20. December 2017

Plant defense following the iron-maiden principle Plant defense following the iron-maiden principle

Study at Bonn University: Minute spines of extremely hard calcium phosphate kill herbivorous insects

Calcium phosphate is a typical component of teeth and bones. It has recently been shown that plants of the rock nettle family also use this very hard mineral in their „teeth“ to defend themselves against their animal enemies. Botanists of Bonn University have now demonstrated that calcium phosphate is a lot more widespread in plants than previously suspected. Even thal cress (Arabidopsis thaliana) uses trichomes hardened with an incrustation of this biomineral to defend itself against enemies such as aphids. The results have now been published online first in the scientific journal „Planta“. The print version will be published in January.

Several hairs of thal cress (Arabidopsis thaliana)
Several hairs of thal cress (Arabidopsis thaliana) - with their sharp tips pointing into different directions – only the very tips of the trichomes are incrusted with calcium phosphate. False-colour image, mineralized portions of the trichomes highlighted in red. © Hans-Jürgen Ensikat/Uni Bonn
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In agriculture unspectacular thal cress (Arabidopsis thaliana) is simply considered as a weed. In science, however, the plant has for decades been the modell organism in studies on genetics, molecular biology and physiology. „It is certainly the most well investigated plant of all“, says Prof. Dr. Maximilian Weigend of the Nees-Institut for Plant Biodiversity of Bonn University. „The more surprising, that calcium phosphate in the tips of the trichomes of Arabidopsis was discovered only now.“ The team around Prof. Weigend identified the hard-as-teeth substance with the help of the electron microskope and Raman-spectroscopy.

The fact that „teeth“ are not restricted to animals, but also found in plants, had been previously demonstrated by the Bonn botanists with the help of Hans-Jürgen Ensikat in the rock nettle family (Losaceae). Subsequently, the scientists expanded their studies onto various other plant orders. They could demonstrate the presence of calcium phosphate biomineralization in several dozens plant species, e.g., the orders Rosales, Boraginales and Brassicales – thal cress belongs to the latter.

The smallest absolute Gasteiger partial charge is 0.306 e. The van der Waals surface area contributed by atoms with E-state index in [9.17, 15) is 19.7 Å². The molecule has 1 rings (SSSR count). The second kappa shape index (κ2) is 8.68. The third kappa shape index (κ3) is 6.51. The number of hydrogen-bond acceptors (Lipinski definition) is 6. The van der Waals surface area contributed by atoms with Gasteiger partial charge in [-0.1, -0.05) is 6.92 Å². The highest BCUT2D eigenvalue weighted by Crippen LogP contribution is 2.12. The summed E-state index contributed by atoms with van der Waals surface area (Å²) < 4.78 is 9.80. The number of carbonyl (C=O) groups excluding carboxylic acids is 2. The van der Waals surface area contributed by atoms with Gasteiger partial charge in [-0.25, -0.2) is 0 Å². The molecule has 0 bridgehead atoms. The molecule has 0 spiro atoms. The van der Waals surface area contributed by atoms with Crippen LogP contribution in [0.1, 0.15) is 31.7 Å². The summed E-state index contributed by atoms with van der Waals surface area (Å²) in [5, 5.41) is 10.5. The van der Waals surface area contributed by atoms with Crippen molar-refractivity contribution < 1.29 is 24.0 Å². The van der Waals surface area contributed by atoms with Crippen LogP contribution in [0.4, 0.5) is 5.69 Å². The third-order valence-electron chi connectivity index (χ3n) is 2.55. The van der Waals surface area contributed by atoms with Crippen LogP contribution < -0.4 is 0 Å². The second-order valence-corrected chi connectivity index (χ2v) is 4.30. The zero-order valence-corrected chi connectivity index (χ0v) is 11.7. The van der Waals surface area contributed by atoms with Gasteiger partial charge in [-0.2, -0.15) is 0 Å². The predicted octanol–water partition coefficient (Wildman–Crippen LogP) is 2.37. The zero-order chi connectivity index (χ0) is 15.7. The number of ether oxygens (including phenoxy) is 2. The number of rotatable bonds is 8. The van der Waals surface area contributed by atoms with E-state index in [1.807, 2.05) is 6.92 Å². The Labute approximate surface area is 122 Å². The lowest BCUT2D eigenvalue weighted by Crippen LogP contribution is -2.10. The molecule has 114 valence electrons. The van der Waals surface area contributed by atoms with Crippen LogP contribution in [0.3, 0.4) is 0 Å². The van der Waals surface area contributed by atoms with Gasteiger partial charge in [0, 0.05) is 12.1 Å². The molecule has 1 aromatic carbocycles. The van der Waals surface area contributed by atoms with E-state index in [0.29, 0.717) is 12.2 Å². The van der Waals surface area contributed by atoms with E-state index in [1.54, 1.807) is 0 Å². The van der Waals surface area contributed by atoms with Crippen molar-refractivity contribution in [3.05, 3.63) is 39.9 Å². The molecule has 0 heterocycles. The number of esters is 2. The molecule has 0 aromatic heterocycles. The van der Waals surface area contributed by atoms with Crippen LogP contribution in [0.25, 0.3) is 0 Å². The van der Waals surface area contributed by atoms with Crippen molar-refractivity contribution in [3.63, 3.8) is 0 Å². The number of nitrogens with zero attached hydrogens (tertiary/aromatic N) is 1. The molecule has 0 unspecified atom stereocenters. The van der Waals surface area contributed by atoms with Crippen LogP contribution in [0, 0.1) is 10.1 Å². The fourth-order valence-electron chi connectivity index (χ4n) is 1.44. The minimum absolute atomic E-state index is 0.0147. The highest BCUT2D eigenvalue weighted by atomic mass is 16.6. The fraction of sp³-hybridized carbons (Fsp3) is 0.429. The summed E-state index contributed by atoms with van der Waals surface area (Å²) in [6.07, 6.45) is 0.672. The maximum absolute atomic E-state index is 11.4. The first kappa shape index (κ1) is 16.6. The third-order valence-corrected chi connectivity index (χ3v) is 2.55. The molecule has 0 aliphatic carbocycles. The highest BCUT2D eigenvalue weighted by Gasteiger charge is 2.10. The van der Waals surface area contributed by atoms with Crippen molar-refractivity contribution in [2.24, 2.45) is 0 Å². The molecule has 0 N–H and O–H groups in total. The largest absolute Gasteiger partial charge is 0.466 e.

Deceptively soft hairs are sharp weapons

„It has long been known that many plants use glass-like silica or calcium carbonate to stiffen their trichomes“, reports Adeel Mustafa of the Weigend working group. „The surprising thing was that very hard calcium phosphate is also used by a whole range of species and has yet been overlooked completely until recently.“ However, thal cress lacks spectacular spines or stinging hairs like stinging nettles – that use them to defend themselves against browsing mammals such as cows. In Arabidopsis the trichomes are small and comparatively soft – only the tiny tips are incrusted with the particularly hard substance calcium phosphate. „The biomineral is apparently deposited in precisely the place where maximum mechanical stability is required“, explains Weigend.

Microscopic image shows impaled aphids

Thal cress uses its hairs to defend itself mostly against small insects such as aphids. Microscopic images demonstrate how the mineralized trichomes represent unsurmountable obstacle. Like an iron maiden, the medieval instrument of torture, the particularly hardened hairs impale the aphids. „We are dealing with a microscale defense weapon, deterring many types of insects from damaging these plants“, says Weigend.

„In some way it is surprising that not all plants use calcium phosphate in structural biomineralization,“ concludes Mustafa. Calcium and phosphate are nearly universally present in plants in the form of other chemical compounds, but the use as a biomineral is not universal. Silica and calcium phosphate are far superior to calcium carbonate – the most common biomineral overall – due to their much higher hardness. The ability to harden hairs with calcium phosphate appears to have a genetic basis. Weigend outlines possible future search topics: „Unravelling the genetic basis for the productions of these defense weapons would be the next logical step. This would enable us to use these self-defending plants as models for breeding more insect resistant crops.“

Publication: Maximilian Weigend, Adeel Mustafa, Hans-Jürgen Ensikat: Calcium phosphate in plant trichomes: the overlooked biomineral, Planta, DOI: 10.1007/s00425-017-2826-1

Contact for media:

Prof. Dr. Maximilian Weigend
Nees-Institut for Plant Biodiversity
Bonn University
E-mail: mweigend@uni-bonn.de

Young leaf of Codon royenii (Codonaceae)
Young leaf of Codon royenii (Codonaceae) - with already strongly mineralized trichomes (red) facing in different directions like „teeth“. © Adeel Mustafa/Uni Bonn
Prof. Dr. Maximilian Weigend
Prof. Dr. Maximilian Weigend - from the Nees-Institut for Plant Biodiversity at Bonn University. © Photo: Volker Lannert/Uni Bonn
Adeel Mustafa
Adeel Mustafa - from the Nees-Institut for Plant Biodiversity at Bonn University. © Photo: Stefan Schaal
Aphid on the leaf surface of Caiophora deserticola (Loasaceae):
Aphid on the leaf surface of Caiophora deserticola (Loasaceae): - The large stinging hairs (long stings) are way too long to do any damage to the small insects. However, the sharp mineralized trichomes represent a deadly forest of needles that the animal has to walk over. © Adeel Mustafa/Uni Bonn
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